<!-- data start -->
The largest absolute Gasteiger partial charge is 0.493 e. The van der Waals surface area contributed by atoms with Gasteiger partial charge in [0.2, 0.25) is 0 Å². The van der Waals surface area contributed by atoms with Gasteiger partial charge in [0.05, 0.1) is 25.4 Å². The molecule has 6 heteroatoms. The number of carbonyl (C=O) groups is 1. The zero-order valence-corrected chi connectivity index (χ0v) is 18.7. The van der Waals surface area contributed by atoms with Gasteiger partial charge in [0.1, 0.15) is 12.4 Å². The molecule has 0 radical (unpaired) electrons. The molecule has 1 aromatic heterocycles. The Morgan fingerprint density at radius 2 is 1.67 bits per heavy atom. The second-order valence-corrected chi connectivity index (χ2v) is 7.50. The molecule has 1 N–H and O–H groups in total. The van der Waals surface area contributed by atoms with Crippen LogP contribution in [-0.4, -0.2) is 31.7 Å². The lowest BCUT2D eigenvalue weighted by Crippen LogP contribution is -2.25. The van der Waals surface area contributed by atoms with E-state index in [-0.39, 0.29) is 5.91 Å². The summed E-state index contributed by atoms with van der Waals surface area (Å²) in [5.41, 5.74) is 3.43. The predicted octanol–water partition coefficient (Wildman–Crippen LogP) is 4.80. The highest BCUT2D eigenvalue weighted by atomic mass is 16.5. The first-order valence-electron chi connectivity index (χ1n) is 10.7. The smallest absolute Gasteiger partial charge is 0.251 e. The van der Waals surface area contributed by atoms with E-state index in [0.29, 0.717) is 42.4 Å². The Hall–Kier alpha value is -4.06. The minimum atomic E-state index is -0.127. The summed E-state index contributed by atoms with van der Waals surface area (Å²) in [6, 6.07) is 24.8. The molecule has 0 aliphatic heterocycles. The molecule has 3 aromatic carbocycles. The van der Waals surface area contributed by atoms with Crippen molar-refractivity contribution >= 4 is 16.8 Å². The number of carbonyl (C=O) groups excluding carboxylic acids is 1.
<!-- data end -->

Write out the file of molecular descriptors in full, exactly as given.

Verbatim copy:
The largest absolute Gasteiger partial charge is 0.493 e. The van der Waals surface area contributed by atoms with Gasteiger partial charge in [0.2, 0.25) is 0 Å². The van der Waals surface area contributed by atoms with Gasteiger partial charge in [0.05, 0.1) is 25.4 Å². The molecule has 6 heteroatoms. The number of carbonyl (C=O) groups is 1. The zero-order valence-corrected chi connectivity index (χ0v) is 18.7. The van der Waals surface area contributed by atoms with Gasteiger partial charge in [0.1, 0.15) is 12.4 Å². The molecule has 0 radical (unpaired) electrons. The molecule has 1 aromatic heterocycles. The Morgan fingerprint density at radius 2 is 1.67 bits per heavy atom. The second-order valence-corrected chi connectivity index (χ2v) is 7.50. The molecule has 1 N–H and O–H groups in total. The van der Waals surface area contributed by atoms with Crippen LogP contribution in [-0.4, -0.2) is 31.7 Å². The lowest BCUT2D eigenvalue weighted by Crippen LogP contribution is -2.25. The van der Waals surface area contributed by atoms with E-state index in [-0.39, 0.29) is 5.91 Å². The summed E-state index contributed by atoms with van der Waals surface area (Å²) in [5.41, 5.74) is 3.43. The predicted octanol–water partition coefficient (Wildman–Crippen LogP) is 4.80. The highest BCUT2D eigenvalue weighted by atomic mass is 16.5. The first-order valence-electron chi connectivity index (χ1n) is 10.7. The smallest absolute Gasteiger partial charge is 0.251 e. The van der Waals surface area contributed by atoms with E-state index in [0.29, 0.717) is 42.4 Å². The Hall–Kier alpha value is -4.06. The minimum atomic E-state index is -0.127. The summed E-state index contributed by atoms with van der Waals surface area (Å²) in [6, 6.07) is 24.8. The molecule has 0 aliphatic heterocycles. The molecule has 3 aromatic carbocycles. The van der Waals surface area contributed by atoms with Crippen molar-refractivity contribution >= 4 is 16.8 Å². The number of carbonyl (C=O) groups excluding carboxylic acids is 1.